• The amount of pulped citrus fibre in the premix is preferably from 1 to 5 wt%. More preferably from 2 to 4 wt%. Depending on the processing equipment used there may be a practical upper limit of from 3.3 to 3.5 wt% as it is advantageous that there is excess water in order to fully hydrate the pulped citrus fibre.
  • Pulped Citrus fibre has different in use pouring properties from other external structurants used in detergent compositions. It exhibits pronounced drainage on walls of a pack, a translucent appearance, and a slightly grainy texture on pouring. This gives a detergent liquid structured with pulped citrus fibre a different look and feel for the consumer. Such a difference is ideal to signal a major shift in liquid detergent composition; especially to a composition that requires lower usage and a change in consumer behaviour. Unlike some external structurants, notably MFC, pulped citrus fibre does not significantly affect the foam generated by the presence of the surfactant system. This is an advantage for formulation flexibility.
  • Pulped Citrus fibre is complex and heterogeneous; it includes both soluble and insoluble cellular materials, which is shown to give rise to a distinctive network of 'sponges' of varying size and geometry in contrast to MFC's essentially fibrous network. Possibly due in part to this structural difference, one advantage we have found for pulped citrus fibre externally structured liquid formulations is its compatibility with enzymes. In particular, Lipase, which is found rapidly to degrade an HCO structured liquid and cellulases which appear to have some effect on MFC.
  • Thus at least one enzyme selected from lipase and cellulase is an essential feature of the detergent compositions of the invention.
  • Lipase is a preferred enzyme as is known to boost performance on certain types of stains and soil when used in compositions designed to provide low in solution surfactant levels. Among the suitable Lipases are Lipomax®, Lipex®, and Lipolase®. Preferred lipase enzymes include those of bacterial or fungal origin. Chemically modified or protein engineered mutants are included. Examples of useful lipases include lipases from Humicola, including ones which comprise a polypeptide having an amino acid sequence which has at least 90% sequence identity with the wild-type lipase derived from Humicola lanuginosa, most preferably strain DSM 4109. However, when used at low in wash surfactant levels so-called "multi-wash" lipase enzymes may also show a single-wash benefit. The amount of lipase enzyme protein used in the wash is set to be at the high side of what is normal (>5 mg, preferably greater than 8 mg per wash). This means that the amount in the composition is higher than typically found in liquid detergents. The composition preferably comprises from about 5 to about 20000 LU/g of a lipase. A particularly preferred lipase enzyme has been published under the trademark Lipoclean™ by Novozymes. Lipomax® from Genencor is also preferred.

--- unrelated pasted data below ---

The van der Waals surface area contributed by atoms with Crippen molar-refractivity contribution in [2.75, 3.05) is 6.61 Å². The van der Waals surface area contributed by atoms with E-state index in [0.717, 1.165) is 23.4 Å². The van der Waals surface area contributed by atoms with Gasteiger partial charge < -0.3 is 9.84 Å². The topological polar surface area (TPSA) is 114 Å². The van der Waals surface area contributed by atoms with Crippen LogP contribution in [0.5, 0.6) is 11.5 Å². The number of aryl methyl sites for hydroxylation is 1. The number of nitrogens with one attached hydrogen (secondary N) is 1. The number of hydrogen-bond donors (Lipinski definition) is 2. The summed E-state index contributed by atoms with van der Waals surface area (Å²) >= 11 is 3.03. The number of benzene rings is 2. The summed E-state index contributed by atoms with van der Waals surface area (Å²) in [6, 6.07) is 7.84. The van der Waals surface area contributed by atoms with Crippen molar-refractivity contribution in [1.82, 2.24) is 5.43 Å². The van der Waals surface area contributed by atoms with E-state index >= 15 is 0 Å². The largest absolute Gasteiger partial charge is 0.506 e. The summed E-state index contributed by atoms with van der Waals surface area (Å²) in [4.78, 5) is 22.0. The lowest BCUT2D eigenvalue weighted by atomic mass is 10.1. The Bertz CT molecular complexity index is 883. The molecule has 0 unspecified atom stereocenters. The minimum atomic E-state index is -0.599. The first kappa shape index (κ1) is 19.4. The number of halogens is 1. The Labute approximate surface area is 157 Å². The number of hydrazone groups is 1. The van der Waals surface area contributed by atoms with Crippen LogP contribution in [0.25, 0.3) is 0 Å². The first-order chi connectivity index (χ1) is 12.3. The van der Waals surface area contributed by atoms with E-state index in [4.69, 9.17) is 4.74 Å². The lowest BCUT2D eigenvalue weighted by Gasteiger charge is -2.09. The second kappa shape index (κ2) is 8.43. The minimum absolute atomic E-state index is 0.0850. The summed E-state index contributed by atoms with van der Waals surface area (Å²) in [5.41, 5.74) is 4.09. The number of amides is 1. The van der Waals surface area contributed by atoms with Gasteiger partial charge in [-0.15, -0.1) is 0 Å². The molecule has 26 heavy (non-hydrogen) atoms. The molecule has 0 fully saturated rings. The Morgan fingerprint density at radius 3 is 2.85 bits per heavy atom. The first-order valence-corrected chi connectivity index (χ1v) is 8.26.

• Cellulases may be included and if they are the formulation should preferably be formulated at a pH where their activity is low. Typically this is an alkaline pH, although mildly acidic conditions of down to pH 6.5 or even as low as pH 6.2 can be tolerated. An advantage of pulped citrus fibre over bacterially derived microfibrous cellulose as an external structurant is that due to its lower cost and lower efficacy as a structurant the pulped citrus fibre is incorporated at much higher levels than MFC. This appears to confer the advantage of greater resistance to destabilisation of the structuring system due to attack from cellulase. Pulped citrus fibre provides a stable external structuring network in the presence of endoglucanase, which enables addition of this cellulase to a structured aqueous liquid either on its own, or more preferably in combination with lipase. Such a mix of enzymes is desirable for compositions that further comprise a soil release polymer to provide a multi wash benefit on a range of stain and fabric types. Concentrated laundry detergent liquids may advantageously contain such a combination. Cellulase improves the cleaning of cotton, lipase improves the cleaning of oily soils from cotton and polyester and soil release polymers further boost the multi-wash cleaning benefits of the detergent composition on these fabrics.
  • For structured detergent compositions used for cleaning hard surfaces, including hand dishwashing liquids, lipase helps remove greasy stains, especially if low surfactant levels are used. Cellulases help to break down many other food residues.
  • The surfactant type is not limited. Synthetic detergents are preferred. Mixtures of synthetic anionic and nonionic surfactants, or wholly anionic surfactant system or admixtures of anionic surfactants with nonionic surfactants or with amphoteric or zwitterionic surfactants may be used. It is preferred for the composition to comprise anionic (non-soap) surfactant. Particularly preferred surfactant systems are mixtures of the anionic surfactants linear alkyl benzene sulphonate and sodium lauryl ether sulphate with the nonionic surfactant ethoxylated nonionic fatty alcohol. Betaines, such as sulphobetaine are advantageously used as a cosurfactant.
  • The amount of surfactant may range from 0.5 to 65 wt%, preferably 2.5 to 60 wt%, more preferably from 25 to 50 wt%. The skilled worker will appreciate that the optimum surfactant concentration will largely depend on the product type and the intended mode of use.